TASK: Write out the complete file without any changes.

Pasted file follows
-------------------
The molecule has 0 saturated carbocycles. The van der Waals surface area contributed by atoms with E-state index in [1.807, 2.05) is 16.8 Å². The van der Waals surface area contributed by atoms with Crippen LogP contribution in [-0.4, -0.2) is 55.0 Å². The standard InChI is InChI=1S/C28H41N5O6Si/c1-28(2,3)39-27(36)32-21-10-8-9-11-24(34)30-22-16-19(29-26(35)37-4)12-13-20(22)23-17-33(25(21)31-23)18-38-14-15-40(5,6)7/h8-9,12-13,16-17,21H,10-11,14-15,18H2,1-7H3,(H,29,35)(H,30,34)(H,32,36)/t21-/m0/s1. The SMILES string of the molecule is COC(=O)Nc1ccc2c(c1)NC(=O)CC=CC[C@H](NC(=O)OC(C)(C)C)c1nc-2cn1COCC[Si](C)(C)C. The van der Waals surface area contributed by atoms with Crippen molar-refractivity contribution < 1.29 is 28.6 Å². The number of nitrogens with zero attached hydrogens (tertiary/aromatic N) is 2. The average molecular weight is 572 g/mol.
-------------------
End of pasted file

The molecule has 0 saturated carbocycles. The van der Waals surface area contributed by atoms with E-state index in [1.807, 2.05) is 16.8 Å². The van der Waals surface area contributed by atoms with Crippen LogP contribution in [-0.4, -0.2) is 55.0 Å². The standard InChI is InChI=1S/C28H41N5O6Si/c1-28(2,3)39-27(36)32-21-10-8-9-11-24(34)30-22-16-19(29-26(35)37-4)12-13-20(22)23-17-33(25(21)31-23)18-38-14-15-40(5,6)7/h8-9,12-13,16-17,21H,10-11,14-15,18H2,1-7H3,(H,29,35)(H,30,34)(H,32,36)/t21-/m0/s1. The SMILES string of the molecule is COC(=O)Nc1ccc2c(c1)NC(=O)CC=CC[C@H](NC(=O)OC(C)(C)C)c1nc-2cn1COCC[Si](C)(C)C. The van der Waals surface area contributed by atoms with Crippen molar-refractivity contribution < 1.29 is 28.6 Å². The number of nitrogens with zero attached hydrogens (tertiary/aromatic N) is 2. The average molecular weight is 572 g/mol.